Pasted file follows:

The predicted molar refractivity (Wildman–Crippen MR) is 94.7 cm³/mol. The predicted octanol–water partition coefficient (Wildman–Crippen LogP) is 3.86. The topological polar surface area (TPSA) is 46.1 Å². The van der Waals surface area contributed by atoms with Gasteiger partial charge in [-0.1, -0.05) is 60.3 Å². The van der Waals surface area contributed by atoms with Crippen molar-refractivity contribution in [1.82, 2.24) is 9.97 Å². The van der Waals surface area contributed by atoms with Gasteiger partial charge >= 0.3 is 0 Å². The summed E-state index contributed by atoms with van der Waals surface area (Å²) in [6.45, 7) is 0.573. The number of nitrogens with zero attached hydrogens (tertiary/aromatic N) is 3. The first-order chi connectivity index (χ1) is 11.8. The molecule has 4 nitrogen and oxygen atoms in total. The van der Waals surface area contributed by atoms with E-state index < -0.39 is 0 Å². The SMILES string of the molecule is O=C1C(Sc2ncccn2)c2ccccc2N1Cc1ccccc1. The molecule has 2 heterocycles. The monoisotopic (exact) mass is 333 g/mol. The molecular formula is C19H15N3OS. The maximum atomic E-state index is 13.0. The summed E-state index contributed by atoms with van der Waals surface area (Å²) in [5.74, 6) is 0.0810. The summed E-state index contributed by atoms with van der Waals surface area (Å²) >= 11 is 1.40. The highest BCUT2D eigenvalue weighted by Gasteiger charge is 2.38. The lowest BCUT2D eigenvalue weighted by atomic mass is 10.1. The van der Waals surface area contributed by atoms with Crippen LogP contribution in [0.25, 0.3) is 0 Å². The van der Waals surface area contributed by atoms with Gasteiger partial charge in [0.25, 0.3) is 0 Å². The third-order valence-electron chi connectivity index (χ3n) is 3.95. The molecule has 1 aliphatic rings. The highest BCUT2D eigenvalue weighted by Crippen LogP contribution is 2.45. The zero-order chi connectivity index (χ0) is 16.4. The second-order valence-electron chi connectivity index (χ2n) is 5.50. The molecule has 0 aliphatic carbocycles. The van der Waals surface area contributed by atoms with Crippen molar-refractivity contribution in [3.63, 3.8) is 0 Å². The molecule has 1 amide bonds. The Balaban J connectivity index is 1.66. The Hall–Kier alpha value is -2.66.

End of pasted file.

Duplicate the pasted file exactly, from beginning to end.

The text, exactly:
The predicted molar refractivity (Wildman–Crippen MR) is 94.7 cm³/mol. The predicted octanol–water partition coefficient (Wildman–Crippen LogP) is 3.86. The topological polar surface area (TPSA) is 46.1 Å². The van der Waals surface area contributed by atoms with Gasteiger partial charge in [-0.1, -0.05) is 60.3 Å². The van der Waals surface area contributed by atoms with Crippen molar-refractivity contribution in [1.82, 2.24) is 9.97 Å². The van der Waals surface area contributed by atoms with Gasteiger partial charge >= 0.3 is 0 Å². The summed E-state index contributed by atoms with van der Waals surface area (Å²) in [6.45, 7) is 0.573. The number of nitrogens with zero attached hydrogens (tertiary/aromatic N) is 3. The first-order chi connectivity index (χ1) is 11.8. The molecule has 4 nitrogen and oxygen atoms in total. The van der Waals surface area contributed by atoms with E-state index < -0.39 is 0 Å². The SMILES string of the molecule is O=C1C(Sc2ncccn2)c2ccccc2N1Cc1ccccc1. The molecule has 2 heterocycles. The monoisotopic (exact) mass is 333 g/mol. The molecular formula is C19H15N3OS. The maximum atomic E-state index is 13.0. The summed E-state index contributed by atoms with van der Waals surface area (Å²) in [5.74, 6) is 0.0810. The summed E-state index contributed by atoms with van der Waals surface area (Å²) >= 11 is 1.40. The highest BCUT2D eigenvalue weighted by Gasteiger charge is 2.38. The lowest BCUT2D eigenvalue weighted by atomic mass is 10.1. The van der Waals surface area contributed by atoms with Crippen LogP contribution in [0.25, 0.3) is 0 Å². The van der Waals surface area contributed by atoms with Gasteiger partial charge in [0.25, 0.3) is 0 Å². The third-order valence-electron chi connectivity index (χ3n) is 3.95. The molecule has 1 aliphatic rings. The highest BCUT2D eigenvalue weighted by Crippen LogP contribution is 2.45. The zero-order chi connectivity index (χ0) is 16.4. The second-order valence-electron chi connectivity index (χ2n) is 5.50. The molecule has 0 aliphatic carbocycles. The van der Waals surface area contributed by atoms with Crippen molar-refractivity contribution in [3.63, 3.8) is 0 Å². The molecule has 1 amide bonds. The Balaban J connectivity index is 1.66. The Hall–Kier alpha value is -2.66.